Category Archives: Gardens

Nature Friday ~ February 15, 2019 (updated 2/16)

Nature Friday
Editor’s Note: Apparently our scheduled post didn’t publish yesterday. We apologize for that.

Once again we are joining our fur-iends Rosy and her brothers from LLB in Our Backyard for this week’s edition of Nature Friday Blog Hop.

It’s been a super busy week with commitments scheduled every day and today is no exception (we’ll have more to share about the adventures next week). While Sam and I had some very lovely visits at West Pines, hospital and hospice we still managed to get our walks in around the neighborhood. We couldn’t help but do a double take when we saw these little babies. Daffodils! Maybe the Groundhog’s prediction a couple of weeks ago is right for a change.

Bulbs

Further along on that same walk, we found more evidence that some tulips are planning on making an appearance soon.Tulips

February provided us with more snow over the past two weeks than we’ve received all year but we are looking forward to the arrival of Spring and sharing of more floral scenes in the coming weeks.

One more day of volunteering and then I’m kicking back and enjoying a nice quiet weekend with the Knuckleheads. How ’bout you, any fun plans on the horizon?

Live, love, bark! 🐾

(Almost) Wordless Wednesday

We’re off to the hospital and West Pines these next few days but we’ll try to catch up by the weekend. Till then hope you enjoy this (Almost) Wordless Wednesday photo. Come quickly Spring…I need more beautiful flowers with gorgeous colors.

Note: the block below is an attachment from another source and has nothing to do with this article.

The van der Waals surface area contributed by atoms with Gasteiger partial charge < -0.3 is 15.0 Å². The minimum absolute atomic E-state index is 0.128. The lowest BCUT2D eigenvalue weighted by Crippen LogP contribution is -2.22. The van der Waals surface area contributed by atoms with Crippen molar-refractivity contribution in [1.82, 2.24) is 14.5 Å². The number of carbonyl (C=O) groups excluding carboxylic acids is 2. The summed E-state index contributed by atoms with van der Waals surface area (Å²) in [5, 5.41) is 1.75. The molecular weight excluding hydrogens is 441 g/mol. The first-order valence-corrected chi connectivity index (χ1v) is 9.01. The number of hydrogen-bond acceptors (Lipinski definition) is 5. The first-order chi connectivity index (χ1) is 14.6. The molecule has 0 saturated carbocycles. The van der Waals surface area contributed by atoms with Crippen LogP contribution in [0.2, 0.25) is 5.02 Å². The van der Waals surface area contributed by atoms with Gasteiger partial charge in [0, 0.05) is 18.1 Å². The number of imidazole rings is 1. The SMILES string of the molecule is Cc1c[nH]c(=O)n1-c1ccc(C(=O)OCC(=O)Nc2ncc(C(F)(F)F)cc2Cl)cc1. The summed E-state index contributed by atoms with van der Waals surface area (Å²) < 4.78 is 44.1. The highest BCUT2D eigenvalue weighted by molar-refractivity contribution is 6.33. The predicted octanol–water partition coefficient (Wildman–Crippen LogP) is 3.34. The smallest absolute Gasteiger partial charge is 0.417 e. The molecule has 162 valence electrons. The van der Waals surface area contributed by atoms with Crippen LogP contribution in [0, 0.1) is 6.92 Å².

Live, love, bark! 🐾

P.S. Don’t forget to check out Sam’s E-Shop here. There’s a new luscious bath sugar scrub ‘pawfect’ for winter skin that can plague uprights this time of year.

Nature Friday ~ February 8, 2019

Nature Friday

Welcome to another edition of Nature Friday at the Ranch hosted by our California friends, Rosy and her brothers over at LLB in Our Backyard. We hope you’ll swing by their backyard and check out theirs and others tip of the cap to Mother Nature.

You can say things have been unseasonable around the Ranch lately. Normally our coldest weather comes in January when the Stock Show is in town. This year however the weather for the most part was quite balmy. A number of days even had peeps wearing shorts with their puffy jackets (yeah, I don’t get that either-wearing shorts with a ski jacket is very common around here). January and February typically have little in the way of snow and yet we’ve had two snow storms in consecutive weeks with 10 and 6 inches respectively. I don’t mind the snow, but the below zero temps following this latest storm seems beyond what is normal for this time of year. Yesterday it was -5 F and just barely over 0 this morning, so let’s go for a little orchid action to warm things up.

It’s been some time ago but I found this beauty hanging out forlornly at the grocery market so naturally I felt compelled to ‘rescue’ it. It was the only blue one and I knew it would be a lovely addition around the Ranch. Isn’t that blue color simply exquisite? I don’t know how they get the color, but it’s beautiful and made me feel like I was back in Hawaii.

Orchid